Choreographer Wayne McGregor likes to keep his dancers on their toes. His works are notoriously difficult, forcing even the most trained dancers into unnatural angles, contorting their bodies in ways that seem nearly impossible. In Autobiography, performed during schrit_tmacher festival at Parkstad Limburg Theaters Heerlen on 10 March, McGregor ups the ante even more.

Except for the beginning and ending, the piece itself is never the same. For Autobiography McGregor has created 23 separate volumes, and roughly fifteen of these are shown each performance. Which ones, and in what order they are performed, is decided by a computer algorithm, which in turn is based on McGregor’s own genetic code.

But that’s not all the computer decides. It also determines if a volume is performed front to back, or back to front. And it assigns the roles, plus which roles are performed by what gender. Which basically means the dancers need to know every single part. According to McGregor, about 24.000 different permutations are possible. The dancers know the exact line-up about two days in advance.

Autobiography was created in 2017, in a run-up to the company’s 25th anniversary in 2018, though it is not autobiographical in any conventional sense. Anyone expecting a danced story of McGregor’s life will be disappointed. The piece consists of a diverse selection of dances, loosely held together by a number and a title (which are shown above the stage). As it is, it functions as a great calling card – or an 80-minute demo if you will – for Studio Wayne McGregor and the company of dancers. In the opening act, called Avatar, a solitary figure (this evening, male), appears from the mist. He moves in zen-like concentration, alternating slow, organic movements with sharp angles.

This combination of soft and hard, of languid motion and lightning speed are exemplary features of McGregor’s work. The next volumes showcase his different dancing backgrounds. There are definite Latin and ballroom dance influences in the second part, with the dancers strutting around as proud and sensual peacocks. Two volumes later, when every dancer gets a chance to show off, we get classical ballet inspired moves by a female dancer (McGregor is resident choreographer for The Royal Ballet).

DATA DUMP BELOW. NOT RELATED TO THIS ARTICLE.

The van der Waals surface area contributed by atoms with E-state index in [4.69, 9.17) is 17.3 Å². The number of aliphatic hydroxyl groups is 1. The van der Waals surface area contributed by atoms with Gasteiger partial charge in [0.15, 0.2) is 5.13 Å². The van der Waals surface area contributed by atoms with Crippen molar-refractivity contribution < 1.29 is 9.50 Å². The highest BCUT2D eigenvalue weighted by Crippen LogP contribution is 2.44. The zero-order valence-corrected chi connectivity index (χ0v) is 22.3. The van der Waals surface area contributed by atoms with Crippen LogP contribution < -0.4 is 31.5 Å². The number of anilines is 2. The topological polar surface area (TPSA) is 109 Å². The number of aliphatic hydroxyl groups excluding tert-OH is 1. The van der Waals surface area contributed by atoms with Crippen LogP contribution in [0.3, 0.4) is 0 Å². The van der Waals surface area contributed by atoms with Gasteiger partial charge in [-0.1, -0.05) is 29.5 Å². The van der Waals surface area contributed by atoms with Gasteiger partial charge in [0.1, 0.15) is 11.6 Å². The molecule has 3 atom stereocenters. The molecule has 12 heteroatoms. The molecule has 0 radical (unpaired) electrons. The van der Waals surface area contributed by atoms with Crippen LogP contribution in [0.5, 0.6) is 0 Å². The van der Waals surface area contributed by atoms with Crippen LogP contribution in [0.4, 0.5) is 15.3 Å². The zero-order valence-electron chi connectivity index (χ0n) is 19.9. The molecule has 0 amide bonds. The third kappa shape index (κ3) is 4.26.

His dancers are almost always in motion, constantly walking onto and off the stage, pairing off in twos and threes, and uncoupling the next moment. Everything is in flux, spurred on by the mesmerizing electronic soundscape by female composer Jlin, using organic sounds, electronic beats, snippets of dialogue and terrified screams. She and McGregor won the 2018 Gross Family Prize for an outstanding new collaboration between dance and music (the album can be bought online). Sometimes she even performs live, though sadly, not tonight.

Each of the volumes that is performed is about five minutes long. Even if something isn’t quite to your taste, or feels like more of the same – which did happen once or twice during the evening – it won’t take long. But the availability of just a selection of the volumes, and not all, means there is an unavoidable loss as well. Every performance is a first, but viewers will also always miss out on something.

I wouldn’t want people to miss out on the volume called Sleep (number 6), with its optimal use of lighting (Lucy Carter) and award-winning set design (Ben Cullens Williams), in which three dancers desperately claw their way through and under 28 triangular shapes that have come crashing down.

On the other hand, anyone watching without prior knowledge about the piece wouldn’t know what they were  missing. In this sense, Autobiography works like life itself: we can never know what would have happened on the road not taken. Of course, in real life, we would not be ordered around by a dispassionate machine. Using a computer algorithm to make all the decisions is an interesting conceit, but it also makes the piece feel a bit sterile and random (sidenote: McGregor’s studio was once called Random Dance). There is no artistic reasoning behind one volume following the next; the order comes about because an algorithm made it so. The lack of a clear drive, made many of the pieces blend together in my mind.

The dancers are definitely the beating heart of the piece, basically hurtling themselves into the unknown each time the piece is performed. While their fate is in the hands of an algorithm, they are more than mere cogs in a wheel.


Seen: 10 March, schrit_tmacher festival at Parkstad Limburg Theaters Heerlen.